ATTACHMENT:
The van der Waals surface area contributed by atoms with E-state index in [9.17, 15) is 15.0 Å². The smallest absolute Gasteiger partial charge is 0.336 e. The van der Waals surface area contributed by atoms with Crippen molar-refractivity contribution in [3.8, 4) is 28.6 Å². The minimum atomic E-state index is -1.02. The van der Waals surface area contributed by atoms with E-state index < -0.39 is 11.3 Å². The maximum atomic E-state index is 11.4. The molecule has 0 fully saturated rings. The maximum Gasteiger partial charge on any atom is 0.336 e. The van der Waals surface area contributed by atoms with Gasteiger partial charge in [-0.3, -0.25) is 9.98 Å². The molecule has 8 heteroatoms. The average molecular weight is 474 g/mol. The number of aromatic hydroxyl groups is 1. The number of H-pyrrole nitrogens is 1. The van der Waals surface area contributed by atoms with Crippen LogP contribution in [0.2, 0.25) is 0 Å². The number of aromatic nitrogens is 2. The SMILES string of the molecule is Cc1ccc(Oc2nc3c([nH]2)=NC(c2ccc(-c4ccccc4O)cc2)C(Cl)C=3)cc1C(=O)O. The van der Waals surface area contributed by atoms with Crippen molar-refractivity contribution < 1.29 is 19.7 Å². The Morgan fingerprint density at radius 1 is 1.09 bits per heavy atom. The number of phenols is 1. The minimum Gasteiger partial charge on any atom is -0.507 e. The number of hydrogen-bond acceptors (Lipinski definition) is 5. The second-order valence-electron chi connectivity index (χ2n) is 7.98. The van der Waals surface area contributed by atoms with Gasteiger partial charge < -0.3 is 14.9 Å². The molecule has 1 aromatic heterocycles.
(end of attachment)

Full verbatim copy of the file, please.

The van der Waals surface area contributed by atoms with E-state index in [9.17, 15) is 15.0 Å². The smallest absolute Gasteiger partial charge is 0.336 e. The van der Waals surface area contributed by atoms with Crippen molar-refractivity contribution in [3.8, 4) is 28.6 Å². The minimum atomic E-state index is -1.02. The van der Waals surface area contributed by atoms with E-state index < -0.39 is 11.3 Å². The maximum atomic E-state index is 11.4. The molecule has 0 fully saturated rings. The maximum Gasteiger partial charge on any atom is 0.336 e. The van der Waals surface area contributed by atoms with Gasteiger partial charge in [-0.3, -0.25) is 9.98 Å². The molecule has 8 heteroatoms. The average molecular weight is 474 g/mol. The number of aromatic hydroxyl groups is 1. The number of H-pyrrole nitrogens is 1. The van der Waals surface area contributed by atoms with Crippen LogP contribution in [0.2, 0.25) is 0 Å². The number of aromatic nitrogens is 2. The SMILES string of the molecule is Cc1ccc(Oc2nc3c([nH]2)=NC(c2ccc(-c4ccccc4O)cc2)C(Cl)C=3)cc1C(=O)O. The van der Waals surface area contributed by atoms with Crippen molar-refractivity contribution < 1.29 is 19.7 Å². The Morgan fingerprint density at radius 1 is 1.09 bits per heavy atom. The number of phenols is 1. The minimum Gasteiger partial charge on any atom is -0.507 e. The number of hydrogen-bond acceptors (Lipinski definition) is 5. The second-order valence-electron chi connectivity index (χ2n) is 7.98. The van der Waals surface area contributed by atoms with Gasteiger partial charge < -0.3 is 14.9 Å². The molecule has 1 aromatic heterocycles.